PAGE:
Pregnant Women With Bipolar Disorder May Have Higher Risk of Premature Birth11/09/12
FRIDAY, Nov. 9 (HealthDay News) -- Women with treated and
untreated bipolar disorder are more likely to give birth
prematurely -- before 37 weeks -- and have other pregnancy and
birth complications, according to a new study.
The study was published online Nov. 8 in the journal
People with bipolar disorder, sometimes called manic depression,
experience extreme mood swings. Treatment with mood-stabilizing
drugs can help keep a patient's mood within a normal range.
Previous research has suggested, however, that these drugs may
be linked to pregnancy and birth complications, while little is
known about the risk of such problems in women with untreated
bipolar disorder, according to a journal news release.
This Swedish study included 320 mothers with treated bipolar
disorder and more than 550 mothers with untreated bipolar disorder.
They were compared to mothers who did not have the disorder.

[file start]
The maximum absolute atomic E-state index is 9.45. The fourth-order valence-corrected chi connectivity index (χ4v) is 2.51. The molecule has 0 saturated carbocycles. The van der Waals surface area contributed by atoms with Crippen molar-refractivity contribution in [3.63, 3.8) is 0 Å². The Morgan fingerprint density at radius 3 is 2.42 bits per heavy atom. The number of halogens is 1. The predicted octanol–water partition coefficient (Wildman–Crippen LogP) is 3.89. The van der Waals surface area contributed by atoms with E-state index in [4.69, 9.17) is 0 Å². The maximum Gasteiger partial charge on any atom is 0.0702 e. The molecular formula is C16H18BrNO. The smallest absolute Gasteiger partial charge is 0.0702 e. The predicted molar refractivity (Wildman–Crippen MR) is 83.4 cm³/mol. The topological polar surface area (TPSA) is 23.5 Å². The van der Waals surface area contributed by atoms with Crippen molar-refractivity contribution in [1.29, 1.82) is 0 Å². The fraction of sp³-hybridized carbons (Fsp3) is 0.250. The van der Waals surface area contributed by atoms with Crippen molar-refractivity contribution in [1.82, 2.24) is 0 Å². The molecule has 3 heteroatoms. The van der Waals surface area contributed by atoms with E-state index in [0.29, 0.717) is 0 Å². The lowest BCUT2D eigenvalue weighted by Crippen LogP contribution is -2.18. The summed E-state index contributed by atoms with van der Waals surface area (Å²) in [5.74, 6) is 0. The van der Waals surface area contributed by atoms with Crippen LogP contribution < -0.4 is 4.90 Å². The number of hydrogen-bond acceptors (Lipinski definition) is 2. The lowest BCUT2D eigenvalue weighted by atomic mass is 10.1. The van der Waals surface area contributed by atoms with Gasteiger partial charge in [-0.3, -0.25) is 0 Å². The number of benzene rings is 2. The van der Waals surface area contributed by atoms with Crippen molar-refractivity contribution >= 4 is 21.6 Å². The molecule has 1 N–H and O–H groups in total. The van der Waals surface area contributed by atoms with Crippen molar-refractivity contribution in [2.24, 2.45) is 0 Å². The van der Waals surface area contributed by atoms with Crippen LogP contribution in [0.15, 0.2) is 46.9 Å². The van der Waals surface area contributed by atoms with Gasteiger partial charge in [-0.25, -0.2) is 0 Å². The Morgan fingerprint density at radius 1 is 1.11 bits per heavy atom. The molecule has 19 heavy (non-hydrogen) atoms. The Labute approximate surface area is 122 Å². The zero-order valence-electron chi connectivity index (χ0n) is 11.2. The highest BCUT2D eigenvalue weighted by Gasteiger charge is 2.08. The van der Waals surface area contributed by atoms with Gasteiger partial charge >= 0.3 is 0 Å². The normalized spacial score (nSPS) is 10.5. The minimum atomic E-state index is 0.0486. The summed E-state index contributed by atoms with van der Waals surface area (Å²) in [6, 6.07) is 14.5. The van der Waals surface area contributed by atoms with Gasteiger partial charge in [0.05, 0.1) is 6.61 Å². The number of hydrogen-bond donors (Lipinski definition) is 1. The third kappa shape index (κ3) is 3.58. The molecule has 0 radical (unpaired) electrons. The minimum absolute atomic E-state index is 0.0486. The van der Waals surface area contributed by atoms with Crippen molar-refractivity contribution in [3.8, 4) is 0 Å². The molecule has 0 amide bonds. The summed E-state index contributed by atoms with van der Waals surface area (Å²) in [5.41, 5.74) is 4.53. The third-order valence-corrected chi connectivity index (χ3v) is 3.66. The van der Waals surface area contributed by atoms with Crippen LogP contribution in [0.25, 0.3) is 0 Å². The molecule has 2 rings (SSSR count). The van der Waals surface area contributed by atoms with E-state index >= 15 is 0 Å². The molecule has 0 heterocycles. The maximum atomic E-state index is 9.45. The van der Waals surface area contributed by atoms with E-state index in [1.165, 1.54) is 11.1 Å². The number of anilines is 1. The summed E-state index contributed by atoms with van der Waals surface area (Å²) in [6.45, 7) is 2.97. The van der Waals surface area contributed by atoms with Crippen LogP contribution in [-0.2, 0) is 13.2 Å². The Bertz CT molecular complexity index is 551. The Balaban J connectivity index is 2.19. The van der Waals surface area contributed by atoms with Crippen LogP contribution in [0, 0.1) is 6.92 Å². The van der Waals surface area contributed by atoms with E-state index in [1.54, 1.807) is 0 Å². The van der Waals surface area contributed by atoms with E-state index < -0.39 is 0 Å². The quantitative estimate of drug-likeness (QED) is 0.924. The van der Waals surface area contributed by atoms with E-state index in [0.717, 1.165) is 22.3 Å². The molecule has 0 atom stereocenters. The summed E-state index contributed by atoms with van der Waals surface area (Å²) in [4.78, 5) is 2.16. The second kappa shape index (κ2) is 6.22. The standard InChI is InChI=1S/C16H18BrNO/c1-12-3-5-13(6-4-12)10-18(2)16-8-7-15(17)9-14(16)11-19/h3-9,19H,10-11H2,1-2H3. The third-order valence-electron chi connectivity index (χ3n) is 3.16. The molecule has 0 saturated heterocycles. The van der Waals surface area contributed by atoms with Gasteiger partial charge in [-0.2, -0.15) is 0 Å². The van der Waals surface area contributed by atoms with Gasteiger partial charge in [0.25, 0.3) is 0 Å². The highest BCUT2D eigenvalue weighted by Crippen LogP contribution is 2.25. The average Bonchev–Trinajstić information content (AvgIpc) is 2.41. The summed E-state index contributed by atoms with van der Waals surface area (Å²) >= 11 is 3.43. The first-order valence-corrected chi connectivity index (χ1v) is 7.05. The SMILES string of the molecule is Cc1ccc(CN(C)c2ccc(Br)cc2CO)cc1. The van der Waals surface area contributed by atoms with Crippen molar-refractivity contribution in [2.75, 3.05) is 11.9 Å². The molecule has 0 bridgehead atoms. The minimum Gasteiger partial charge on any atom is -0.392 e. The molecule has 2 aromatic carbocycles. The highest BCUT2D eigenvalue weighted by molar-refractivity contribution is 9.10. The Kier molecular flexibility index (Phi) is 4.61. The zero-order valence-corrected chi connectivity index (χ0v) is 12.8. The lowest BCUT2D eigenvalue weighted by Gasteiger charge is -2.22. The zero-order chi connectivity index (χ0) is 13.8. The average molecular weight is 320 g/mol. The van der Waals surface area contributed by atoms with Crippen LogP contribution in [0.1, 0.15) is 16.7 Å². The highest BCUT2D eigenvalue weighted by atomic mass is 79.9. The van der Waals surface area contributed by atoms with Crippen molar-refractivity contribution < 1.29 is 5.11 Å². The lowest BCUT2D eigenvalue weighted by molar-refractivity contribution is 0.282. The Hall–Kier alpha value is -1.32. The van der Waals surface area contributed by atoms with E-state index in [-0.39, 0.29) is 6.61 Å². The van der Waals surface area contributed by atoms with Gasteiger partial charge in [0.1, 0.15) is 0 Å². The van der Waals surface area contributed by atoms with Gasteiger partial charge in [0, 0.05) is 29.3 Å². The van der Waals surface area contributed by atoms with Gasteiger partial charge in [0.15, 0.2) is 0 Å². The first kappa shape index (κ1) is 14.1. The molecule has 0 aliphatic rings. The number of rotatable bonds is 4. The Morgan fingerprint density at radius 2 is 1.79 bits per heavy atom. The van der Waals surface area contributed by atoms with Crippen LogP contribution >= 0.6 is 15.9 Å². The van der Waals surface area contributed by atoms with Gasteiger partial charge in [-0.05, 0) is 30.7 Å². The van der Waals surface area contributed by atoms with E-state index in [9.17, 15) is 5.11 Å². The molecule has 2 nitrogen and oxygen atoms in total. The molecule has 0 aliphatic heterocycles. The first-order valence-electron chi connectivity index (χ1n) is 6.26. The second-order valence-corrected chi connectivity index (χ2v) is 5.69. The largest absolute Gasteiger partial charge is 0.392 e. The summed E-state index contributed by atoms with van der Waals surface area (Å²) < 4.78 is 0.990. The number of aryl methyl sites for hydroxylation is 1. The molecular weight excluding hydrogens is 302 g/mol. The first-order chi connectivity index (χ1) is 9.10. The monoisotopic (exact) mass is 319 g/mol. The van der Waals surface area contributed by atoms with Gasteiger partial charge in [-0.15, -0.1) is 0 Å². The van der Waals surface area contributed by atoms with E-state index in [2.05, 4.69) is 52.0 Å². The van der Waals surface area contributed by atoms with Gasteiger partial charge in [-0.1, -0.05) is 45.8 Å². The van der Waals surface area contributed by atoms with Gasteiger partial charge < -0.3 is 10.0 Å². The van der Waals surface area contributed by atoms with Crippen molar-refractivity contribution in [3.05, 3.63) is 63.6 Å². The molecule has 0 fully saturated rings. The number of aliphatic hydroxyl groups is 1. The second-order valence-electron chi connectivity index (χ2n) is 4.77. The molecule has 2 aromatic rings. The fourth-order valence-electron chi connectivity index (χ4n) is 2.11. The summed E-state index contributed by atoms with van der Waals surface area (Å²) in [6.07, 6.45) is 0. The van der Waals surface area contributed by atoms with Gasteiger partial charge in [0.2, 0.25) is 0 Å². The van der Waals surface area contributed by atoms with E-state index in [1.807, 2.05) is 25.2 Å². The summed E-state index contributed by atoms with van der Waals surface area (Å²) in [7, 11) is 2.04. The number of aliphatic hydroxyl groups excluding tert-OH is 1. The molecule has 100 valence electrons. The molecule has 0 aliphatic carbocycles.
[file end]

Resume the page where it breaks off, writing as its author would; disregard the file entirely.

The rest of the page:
Women with treated and untreated bipolar disorder were more
likely to have cesarean delivery, instrumental delivery (use of a
vacuum or forceps) and a non-spontaneous start to delivery than
those without bipolar disorder. The risk was 37.5 percent for
treated women, about 31 percent for untreated women and 21 percent
for those without bipolar disorder.
Treated and untreated mothers also were more likely to give
birth prematurely than women without bipolar disorder: 8.1 percent,
7.6 percent and 4.8 percent, respectively.
Babies born to untreated mothers were more likely to have a
small head and to have episodes of low blood sugar levels than
those born to mothers without bipolar disorder, said the
researchers from Uppsala University and the Karolinska
There were not major differences between treated and untreated
mothers, and mood-stabilizing drugs probably are not the only
reason for the increased risk of pregnancy and birth complications
in mothers with bipolar disorder, the researchers concluded.
The question is not "to treat or not to treat?" but how to
provide the best possible treatment, Dr. Salvatore Gentile, a
mental-health expert in Italy, wrote in an accompanying
Because no drug is without risks, doctors cannot hope to offer
patients a "safe choice," but merely a "less harmful" one, he
noted. Doctors must counsel patients about the risks of treatment
versus the risks associated with the untreated mental-health
disorder, Gentile said.
Although the study found an association between bipolar disorder
and pregnancy and birth complications, it did not prove a
The U.S. National Institute of Mental Health has more about
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